#3510 – 2001 34c Legendary Baseball Fields: Ebbets Field

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U.S. #3510
34¢ Ebbets Field
Baseball’s Legendary Playing Fields
 
Issue Date: June 27, 2001
City: New York, NY, Boston, MA, Chicago, IL, or Detroit, MI
Quantity:
 125,000,000
Printed by: Avery Dennison
Printing Method:
Photogravure
Perforations:
Serpentine Die Cut 11.25 x 11.5
Color: Multicolor
Vintage postcards of ten famous baseball fields are displayed on the Baseball’s Legendary Playing Fields se-tenant. Descriptive text appears on the back of each stamp.
 
Three of the ball fields are still in use. Yankee Stadium is known as the “House that Ruth Built.” It was built in 1922 in the Bronx, the largest stadium at that time, to hold all the fans who wanted to see the New York Yankees and Babe Ruth. The Chicago Cubs have been playing at Wrigley Field since 1916. It was there during the 1932 World Series that Babe Ruth hit his famous “called shot” home run. Boston Red Sox’s Fenway Park opened April 20, 1912, the same day the newspapers reported the sinking of the Titanic. The park is known for its tall, green, left-field wall, known as “The Green Monster.”
 
Tiger Stadium is the earliest of the structures to have been built, erected in 1896 on the site of a nineteenth-century Detroit hay market.
 
Two Pennsylvania playing fields opened in 1909.    Shibe Park hosted the Philadelphia Athletics first and then the Philadelphia Phillies. It was one of the first modern steel-and-concrete stadiums. Forbes Field, built for the Pittsburgh Pirates, was a huge ball field, boasting the longest plate-to-foul-pole distances in the National League.  
 
When the White Sox’s Comiskey Park opened in Chicago in 1910, on top of an old city dump, it was considered the finest baseball facility in the world.  
 
Beginning in 1911, the New York Giants played at the Polo Grounds depicted on the stamp. It was the location for all the games of the first “Subway” World Series in 1921.
 
The Cincinnati Red’s Crosley Field, which opened in 1912, hosted major league baseball’s first night game in 1935.
 
Ebbets Field, home of the Brooklyn Dodgers, sported a majestic, eighty-foot marble rotunda and gilded ticket windows and turnstiles. In 1960, it became the first of these legendary playing fields to be demolished.
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U.S. #3510
34¢ Ebbets Field
Baseball’s Legendary Playing Fields
 
Issue Date: June 27, 2001
City: New York, NY, Boston, MA, Chicago, IL, or Detroit, MI
Quantity:
 125,000,000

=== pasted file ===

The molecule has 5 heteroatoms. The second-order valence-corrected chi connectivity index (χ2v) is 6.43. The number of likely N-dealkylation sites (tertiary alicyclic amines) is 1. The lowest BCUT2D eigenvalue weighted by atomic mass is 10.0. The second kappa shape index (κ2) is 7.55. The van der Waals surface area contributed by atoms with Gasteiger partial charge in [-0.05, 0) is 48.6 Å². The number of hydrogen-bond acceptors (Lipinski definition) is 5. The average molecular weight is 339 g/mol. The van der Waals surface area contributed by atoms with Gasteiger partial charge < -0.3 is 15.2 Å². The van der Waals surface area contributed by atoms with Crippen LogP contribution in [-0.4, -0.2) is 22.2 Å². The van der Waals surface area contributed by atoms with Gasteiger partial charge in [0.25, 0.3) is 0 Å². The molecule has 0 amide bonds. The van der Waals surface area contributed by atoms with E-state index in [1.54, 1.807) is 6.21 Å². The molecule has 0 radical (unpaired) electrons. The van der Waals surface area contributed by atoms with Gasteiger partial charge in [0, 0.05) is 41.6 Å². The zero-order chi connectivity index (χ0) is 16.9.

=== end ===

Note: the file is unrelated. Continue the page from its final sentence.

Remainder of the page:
Printed by: Avery Dennison
Printing Method:
Photogravure
Perforations:
Serpentine Die Cut 11.25 x 11.5
Color: Multicolor
Vintage postcards of ten famous baseball fields are displayed on the Baseball’s Legendary Playing Fields se-tenant. Descriptive text appears on the back of each stamp.
 
Three of the ball fields are still in use. Yankee Stadium is known as the “House that Ruth Built.” It was built in 1922 in the Bronx, the largest stadium at that time, to hold all the fans who wanted to see the New York Yankees and Babe Ruth. The Chicago Cubs have been playing at Wrigley Field since 1916. It was there during the 1932 World Series that Babe Ruth hit his famous “called shot” home run. Boston Red Sox’s Fenway Park opened April 20, 1912, the same day the newspapers reported the sinking of the Titanic. The park is known for its tall, green, left-field wall, known as “The Green Monster.”
 
Tiger Stadium is the earliest of the structures to have been built, erected in 1896 on the site of a nineteenth-century Detroit hay market.
 
Two Pennsylvania playing fields opened in 1909.    Shibe Park hosted the Philadelphia Athletics first and then the Philadelphia Phillies. It was one of the first modern steel-and-concrete stadiums. Forbes Field, built for the Pittsburgh Pirates, was a huge ball field, boasting the longest plate-to-foul-pole distances in the National League.  
 
When the White Sox’s Comiskey Park opened in Chicago in 1910, on top of an old city dump, it was considered the finest baseball facility in the world.  
 
Beginning in 1911, the New York Giants played at the Polo Grounds depicted on the stamp. It was the location for all the games of the first “Subway” World Series in 1921.
 
The Cincinnati Red’s Crosley Field, which opened in 1912, hosted major league baseball’s first night game in 1935.
 
Ebbets Field, home of the Brooklyn Dodgers, sported a majestic, eighty-foot marble rotunda and gilded ticket windows and turnstiles. In 1960, it became the first of these legendary playing fields to be demolished.